Difference between revisions of "Virginia elections, 2013"

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{{tnr}}{{pt1}}[[Virginia elections, 2014|2014]]{{pt2}}[[Virginia elections, 2012|2012]]{{pt3}}The '''state of [[Virginia]] will hold elections''' in 2013. Below are the dates of note:  
 
{{tnr}}{{pt1}}[[Virginia elections, 2014|2014]]{{pt2}}[[Virginia elections, 2012|2012]]{{pt3}}The '''state of [[Virginia]] will hold elections''' in 2013. Below are the dates of note:  
  
*[[Signature requirements and deadlines for 2013 state government elections|Signature filing deadline]]: March 28, 2013 (Note: The deadline to file for the general election for Independent party candidates is 6/17/2013 and 6/11/2013 for non-party candidates.)  
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*[[Signature requirements and deadlines for 2013 state government elections|Signature filing deadline]]: March 28, 2013 (Note: The deadline to file for the general election for Independent party candidates is June 17 and June 11 for non-party candidates.)  
 
*[[2013 election dates|Primary date]]: June 11, 2013.  
 
*[[2013 election dates|Primary date]]: June 11, 2013.  
 
*[[2013 election dates#November|General election date]]: November 5, 2013
 
*[[2013 election dates#November|General election date]]: November 5, 2013

Revision as of 11:10, 22 February 2013

2014
2012
The state of Virginia will hold elections in 2013. Below are the dates of note:
On the 2013 ballot
U.S. Senate Defeatedd
U.S. House Defeatedd
State Executives Approveda
State Senate Defeatedd
State House Approveda
Ballot measures (0 measure) Defeatedd

Voting absentee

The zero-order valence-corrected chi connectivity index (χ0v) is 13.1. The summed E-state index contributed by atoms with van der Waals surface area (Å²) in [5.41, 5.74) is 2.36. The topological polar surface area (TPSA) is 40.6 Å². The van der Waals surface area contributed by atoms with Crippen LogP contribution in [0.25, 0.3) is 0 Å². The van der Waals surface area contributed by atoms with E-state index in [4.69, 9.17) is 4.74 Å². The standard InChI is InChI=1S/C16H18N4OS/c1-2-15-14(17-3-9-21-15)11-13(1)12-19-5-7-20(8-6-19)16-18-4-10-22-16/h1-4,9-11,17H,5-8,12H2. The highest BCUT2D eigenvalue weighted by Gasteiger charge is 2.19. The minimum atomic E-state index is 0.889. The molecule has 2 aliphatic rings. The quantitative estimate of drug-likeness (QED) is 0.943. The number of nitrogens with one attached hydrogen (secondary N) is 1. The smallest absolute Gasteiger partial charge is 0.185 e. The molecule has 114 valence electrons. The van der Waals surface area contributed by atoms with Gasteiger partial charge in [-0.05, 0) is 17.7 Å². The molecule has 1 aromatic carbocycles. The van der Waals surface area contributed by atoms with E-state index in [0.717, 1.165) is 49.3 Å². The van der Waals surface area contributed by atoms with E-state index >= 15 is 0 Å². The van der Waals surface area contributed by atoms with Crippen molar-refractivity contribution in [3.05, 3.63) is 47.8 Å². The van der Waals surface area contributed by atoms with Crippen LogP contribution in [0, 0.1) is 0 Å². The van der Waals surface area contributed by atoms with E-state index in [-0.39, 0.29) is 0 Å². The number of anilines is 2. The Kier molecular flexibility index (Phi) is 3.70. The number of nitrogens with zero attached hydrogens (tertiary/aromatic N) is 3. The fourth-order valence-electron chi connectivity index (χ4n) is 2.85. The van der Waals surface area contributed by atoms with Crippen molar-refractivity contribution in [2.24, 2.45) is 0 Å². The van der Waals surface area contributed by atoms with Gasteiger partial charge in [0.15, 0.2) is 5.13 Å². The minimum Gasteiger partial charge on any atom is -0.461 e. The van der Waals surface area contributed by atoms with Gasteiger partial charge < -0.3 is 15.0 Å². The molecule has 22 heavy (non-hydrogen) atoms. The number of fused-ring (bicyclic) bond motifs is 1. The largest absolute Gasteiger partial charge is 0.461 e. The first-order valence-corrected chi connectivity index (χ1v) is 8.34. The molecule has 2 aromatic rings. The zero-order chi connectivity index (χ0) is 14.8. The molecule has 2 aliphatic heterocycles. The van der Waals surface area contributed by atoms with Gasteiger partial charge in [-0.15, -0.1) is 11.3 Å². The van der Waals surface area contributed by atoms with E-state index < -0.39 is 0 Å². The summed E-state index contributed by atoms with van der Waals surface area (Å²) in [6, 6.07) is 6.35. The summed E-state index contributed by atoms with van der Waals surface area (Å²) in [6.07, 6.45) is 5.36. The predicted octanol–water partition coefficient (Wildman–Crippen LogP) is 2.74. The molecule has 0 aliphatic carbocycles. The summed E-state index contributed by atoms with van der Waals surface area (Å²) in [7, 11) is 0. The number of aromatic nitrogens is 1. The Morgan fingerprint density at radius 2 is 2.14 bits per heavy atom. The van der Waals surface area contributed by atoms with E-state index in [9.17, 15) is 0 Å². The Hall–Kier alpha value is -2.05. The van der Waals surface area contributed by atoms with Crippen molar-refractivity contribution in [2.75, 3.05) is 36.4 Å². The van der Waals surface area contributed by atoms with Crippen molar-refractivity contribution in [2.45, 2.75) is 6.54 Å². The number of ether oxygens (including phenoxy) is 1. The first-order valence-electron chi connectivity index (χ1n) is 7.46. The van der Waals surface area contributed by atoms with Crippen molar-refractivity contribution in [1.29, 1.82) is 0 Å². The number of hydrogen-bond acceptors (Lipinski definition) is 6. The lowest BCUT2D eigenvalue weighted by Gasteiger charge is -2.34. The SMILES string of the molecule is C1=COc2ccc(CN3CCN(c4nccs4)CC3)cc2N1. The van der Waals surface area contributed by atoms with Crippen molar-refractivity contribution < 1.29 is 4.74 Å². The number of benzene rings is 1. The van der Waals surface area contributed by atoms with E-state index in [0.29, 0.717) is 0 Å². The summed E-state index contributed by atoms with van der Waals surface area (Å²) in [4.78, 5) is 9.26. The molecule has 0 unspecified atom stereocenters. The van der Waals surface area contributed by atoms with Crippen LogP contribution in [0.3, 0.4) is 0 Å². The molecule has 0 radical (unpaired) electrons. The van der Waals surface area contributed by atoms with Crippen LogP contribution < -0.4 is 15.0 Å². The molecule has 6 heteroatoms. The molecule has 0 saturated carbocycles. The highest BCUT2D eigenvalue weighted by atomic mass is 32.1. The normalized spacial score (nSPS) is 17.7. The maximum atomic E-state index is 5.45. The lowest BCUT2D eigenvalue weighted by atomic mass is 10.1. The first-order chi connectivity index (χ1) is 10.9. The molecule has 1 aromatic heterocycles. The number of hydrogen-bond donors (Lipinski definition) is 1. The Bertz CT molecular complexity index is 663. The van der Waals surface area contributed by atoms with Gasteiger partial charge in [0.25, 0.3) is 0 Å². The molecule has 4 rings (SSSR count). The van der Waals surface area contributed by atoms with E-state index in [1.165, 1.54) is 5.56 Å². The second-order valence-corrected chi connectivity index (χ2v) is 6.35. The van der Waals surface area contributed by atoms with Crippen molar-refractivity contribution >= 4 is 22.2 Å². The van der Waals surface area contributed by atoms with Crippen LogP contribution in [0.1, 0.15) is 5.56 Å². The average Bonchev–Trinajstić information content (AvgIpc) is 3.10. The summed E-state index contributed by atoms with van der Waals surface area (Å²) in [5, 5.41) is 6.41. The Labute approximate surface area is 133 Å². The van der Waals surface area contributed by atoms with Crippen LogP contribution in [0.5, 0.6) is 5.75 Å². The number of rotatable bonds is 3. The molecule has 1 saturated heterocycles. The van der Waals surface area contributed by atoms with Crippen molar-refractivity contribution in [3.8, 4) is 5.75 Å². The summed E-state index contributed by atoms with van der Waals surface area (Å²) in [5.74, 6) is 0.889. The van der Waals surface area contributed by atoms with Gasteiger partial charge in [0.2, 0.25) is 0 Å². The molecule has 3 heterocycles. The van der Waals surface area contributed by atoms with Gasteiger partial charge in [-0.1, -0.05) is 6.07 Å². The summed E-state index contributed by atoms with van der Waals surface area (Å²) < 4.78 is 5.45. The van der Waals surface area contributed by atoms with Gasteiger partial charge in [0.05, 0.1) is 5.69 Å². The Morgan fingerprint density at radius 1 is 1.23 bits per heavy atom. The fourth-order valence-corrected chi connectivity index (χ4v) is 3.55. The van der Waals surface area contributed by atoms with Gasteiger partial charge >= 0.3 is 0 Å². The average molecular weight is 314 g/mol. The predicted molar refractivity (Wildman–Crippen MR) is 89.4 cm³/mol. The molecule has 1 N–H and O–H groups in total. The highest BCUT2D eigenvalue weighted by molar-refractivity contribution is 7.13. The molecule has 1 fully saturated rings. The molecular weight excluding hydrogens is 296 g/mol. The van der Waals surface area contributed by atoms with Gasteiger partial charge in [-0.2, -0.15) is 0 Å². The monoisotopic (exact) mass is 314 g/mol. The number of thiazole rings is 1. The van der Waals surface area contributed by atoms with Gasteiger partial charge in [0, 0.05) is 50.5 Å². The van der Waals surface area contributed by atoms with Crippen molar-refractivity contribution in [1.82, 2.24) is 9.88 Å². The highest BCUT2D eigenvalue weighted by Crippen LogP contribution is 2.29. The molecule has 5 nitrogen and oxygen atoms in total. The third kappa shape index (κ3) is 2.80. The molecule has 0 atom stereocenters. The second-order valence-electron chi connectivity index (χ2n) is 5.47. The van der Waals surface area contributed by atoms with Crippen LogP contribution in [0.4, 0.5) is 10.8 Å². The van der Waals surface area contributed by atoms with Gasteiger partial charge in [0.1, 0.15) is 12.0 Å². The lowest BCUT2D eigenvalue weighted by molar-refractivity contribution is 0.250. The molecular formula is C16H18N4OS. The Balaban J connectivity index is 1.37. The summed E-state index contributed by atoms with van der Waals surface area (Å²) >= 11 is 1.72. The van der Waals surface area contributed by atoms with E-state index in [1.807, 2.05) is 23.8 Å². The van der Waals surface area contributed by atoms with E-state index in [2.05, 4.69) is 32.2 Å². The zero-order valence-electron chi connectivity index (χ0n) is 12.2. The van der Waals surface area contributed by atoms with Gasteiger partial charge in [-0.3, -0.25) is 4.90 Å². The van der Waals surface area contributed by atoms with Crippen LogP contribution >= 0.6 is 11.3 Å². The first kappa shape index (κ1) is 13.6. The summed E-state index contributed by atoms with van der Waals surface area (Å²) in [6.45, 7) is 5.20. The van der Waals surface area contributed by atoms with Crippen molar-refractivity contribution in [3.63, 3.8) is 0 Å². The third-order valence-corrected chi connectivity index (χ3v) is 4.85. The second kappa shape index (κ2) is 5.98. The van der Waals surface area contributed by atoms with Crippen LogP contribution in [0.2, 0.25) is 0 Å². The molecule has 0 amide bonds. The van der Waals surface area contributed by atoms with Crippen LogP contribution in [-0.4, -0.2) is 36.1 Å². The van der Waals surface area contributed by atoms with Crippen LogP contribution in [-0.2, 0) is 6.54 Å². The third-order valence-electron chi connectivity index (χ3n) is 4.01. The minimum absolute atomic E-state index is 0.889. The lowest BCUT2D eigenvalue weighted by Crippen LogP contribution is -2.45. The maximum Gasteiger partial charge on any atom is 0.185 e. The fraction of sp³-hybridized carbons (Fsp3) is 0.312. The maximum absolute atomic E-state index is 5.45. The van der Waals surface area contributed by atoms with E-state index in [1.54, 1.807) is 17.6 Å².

AbsenteeMap.png
See also: Absentee Voting

Eligibility

You are eligible to vote absentee in an election if you cannot make it to the polls on Election Day for one of the following reasons:[1]

  • You are a "student attending college or university outside of locality of residence in Virginia"
  • You are a "spouse of student attending college or university outside locality of residence in Virginia"
  • You have "business outside County/City of residence on election day"
  • You have "personal business or vacation outside County/City of residence on election day"
  • You are "working and commuting to/from home for 11 or more hours between 6:00 AM and 7:00 PM on election day"
  • You are a "first responder (law enforcement, fire fighter, emergency technician, etc.)"
  • You have a "disability or illness"
  • You are "primarily and personally responsible for the care of a disabled/ill family member confined at home"
  • You are pregnant
  • You are "confined, awaiting trial"
  • You are "confined, convicted of misdemeanor"
  • You are an "electoral board member, registrar, officer of election, or custodian of voting equipment"
  • You "have a religious obligation"
  • You are an "Active Duty Merchant Marine or Armed Forces"
  • You are a "spouse or dependent living with" an Active Duty Merchant Marine or Armed Forces member
  • You are "temporarily residing outside U.S."
  • You are "temporarily residing outside of U.S. for employment or spouse or dependent residing with employee"
  • You are "requesting a ballot for presidential and vice-presidential electors only"
  • You are an "authorized representative of candidate or party serving inside the polling place"

Deadlines

To vote absentee by mail, the deadline to apply is 5 p.m. (EST) on the Tuesday prior to the election. To vote absentee in person, the deadline to apply is the Saturday before the election. The ballot must then be returned by close of polls on election day.[2]

Military and overseas voting

For full details regarding military and overseas voting, visit the Federal Voting Assistance Program.

2013 developments

A House subcommittee rejected a bill that would have allowed citizens to vote absentee without requiring a reason for doing so. The reason stated for rejecting the bill was a lack of resources. Win Sowder of the Williamsburg registrar's office said, "This would be a real burden on our office. Our office is really small and early absentee voting would set us up for failure."[3]

However, a different bill by Delegate Daniel W. Marshall, III which would allow voters 65 and older to cast absentee ballots without an excuse was approved.[3]

Voting early

See also: Early voting

Virginia is one of fourteen states that do not allow early voting. Although it is not technically considered early voting, Virginians may submit an absentee ballot in-person, serving the same purpose as early voting.[4][5]

See also

References